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Knutt the Conquerer

At first glance one might have assumed the room to be a laboratory of some description. Given the proliferation of vials, flasks, mysteriously curling tubing, burners and bubbling liquids, such an assumption could perhaps have been forgiven. It would, however, have been wrong, more or less.

A closer inspection would have revealed a hard-used table in place of a lab bench, and a bureau and sideboard pushed against the window where they housed a veritable library of scientific, or at least science related, books and papers. And the floor, where one might have presumed to see easy-clean tiling or industrial linoleum, was instead carpeted in what was probably once luxurious pile.

In short, this space bubbling and seething with diabolical science was, at its root, a humble if ill-used dining room.

Through the half-glazed door to the right of the table cum lab bench was a simple kitchen, almost clinically clean and relentlessly organised. Despite its obvious hygiene, only the bravest, or possibly most reckless, of visitors would have accepted any refreshment offered here, for each beaker, basin and bowl had at some time in its life played host to chemicals and compounds not typically conducive to a persons good health.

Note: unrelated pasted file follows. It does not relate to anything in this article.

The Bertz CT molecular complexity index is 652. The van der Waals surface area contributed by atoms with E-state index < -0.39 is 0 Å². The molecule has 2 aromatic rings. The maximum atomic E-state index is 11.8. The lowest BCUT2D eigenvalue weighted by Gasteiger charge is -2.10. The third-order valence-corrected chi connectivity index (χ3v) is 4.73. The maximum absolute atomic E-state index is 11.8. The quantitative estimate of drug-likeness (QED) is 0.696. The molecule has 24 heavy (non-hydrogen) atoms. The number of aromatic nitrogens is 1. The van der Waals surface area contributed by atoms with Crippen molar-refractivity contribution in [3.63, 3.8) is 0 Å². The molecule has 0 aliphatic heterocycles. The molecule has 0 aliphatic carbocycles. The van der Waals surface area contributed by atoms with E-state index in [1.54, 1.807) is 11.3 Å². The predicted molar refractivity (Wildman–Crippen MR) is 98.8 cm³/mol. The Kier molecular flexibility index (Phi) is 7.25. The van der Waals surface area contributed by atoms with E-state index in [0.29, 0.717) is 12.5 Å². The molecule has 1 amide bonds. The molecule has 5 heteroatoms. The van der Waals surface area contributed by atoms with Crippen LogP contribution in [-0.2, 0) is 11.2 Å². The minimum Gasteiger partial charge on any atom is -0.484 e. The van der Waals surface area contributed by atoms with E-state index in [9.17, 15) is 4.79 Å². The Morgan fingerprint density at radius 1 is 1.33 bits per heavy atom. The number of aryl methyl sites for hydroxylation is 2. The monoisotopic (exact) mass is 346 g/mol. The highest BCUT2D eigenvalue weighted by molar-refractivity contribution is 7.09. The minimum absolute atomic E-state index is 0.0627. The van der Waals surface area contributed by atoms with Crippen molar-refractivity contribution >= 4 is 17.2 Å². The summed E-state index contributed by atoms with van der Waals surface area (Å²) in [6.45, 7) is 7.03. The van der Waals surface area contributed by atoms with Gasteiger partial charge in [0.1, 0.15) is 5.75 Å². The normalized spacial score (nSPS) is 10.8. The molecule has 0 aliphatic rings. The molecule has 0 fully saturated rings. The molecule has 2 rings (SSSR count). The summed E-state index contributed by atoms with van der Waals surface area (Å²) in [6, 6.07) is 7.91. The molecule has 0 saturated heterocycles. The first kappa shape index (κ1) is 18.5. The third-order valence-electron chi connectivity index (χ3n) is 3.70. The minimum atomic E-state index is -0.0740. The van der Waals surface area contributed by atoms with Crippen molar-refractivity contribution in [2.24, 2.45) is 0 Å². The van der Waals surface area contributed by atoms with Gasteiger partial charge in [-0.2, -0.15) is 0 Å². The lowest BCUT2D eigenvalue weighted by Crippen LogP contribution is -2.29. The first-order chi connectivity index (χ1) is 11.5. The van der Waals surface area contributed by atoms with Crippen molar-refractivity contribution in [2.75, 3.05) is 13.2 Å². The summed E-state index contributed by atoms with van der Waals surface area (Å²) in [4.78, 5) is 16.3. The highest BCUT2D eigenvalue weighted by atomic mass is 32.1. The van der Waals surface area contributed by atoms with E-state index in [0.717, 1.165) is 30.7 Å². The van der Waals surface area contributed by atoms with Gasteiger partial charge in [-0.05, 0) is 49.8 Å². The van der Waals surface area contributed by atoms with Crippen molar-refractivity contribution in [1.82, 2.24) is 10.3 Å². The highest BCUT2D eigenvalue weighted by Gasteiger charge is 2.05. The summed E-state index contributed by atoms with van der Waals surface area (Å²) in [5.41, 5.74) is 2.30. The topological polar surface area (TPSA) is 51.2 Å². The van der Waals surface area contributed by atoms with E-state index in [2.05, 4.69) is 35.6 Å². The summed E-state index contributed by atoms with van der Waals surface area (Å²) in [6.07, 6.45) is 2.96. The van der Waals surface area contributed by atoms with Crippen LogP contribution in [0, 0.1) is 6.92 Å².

The owner and creator of this extraordinary space was William Knutt. William Knutt was not, as might be imagined, a scientist by profession. Science for William was more of a fascination, a riddle to be solved, a means to a greater end.

He was in fact a teacher. Not a particularly good one, but then he hadn't expected to be, it being the profession chosen for him by well meaning but technically stupid parents who believed the prestige of the position would somehow overcome his utter unsuitability to the task.

Which profession he would have chosen for himself if allowed is hard to say. He had dabbled, enquired and read into most, with little sign that he would have found greater success in any other endeavour. Certainly as a scientist he made a great coal miner, or arsonist, as his dining room carpet would attest. Yet science had grabbed his attention and held it for some two years now.

In short, William Knutt had applied all his admittedly limited knowledge to his current task and firmly believed he was close to a breakthrough which would revolutionise the world, or at least, a small part of it.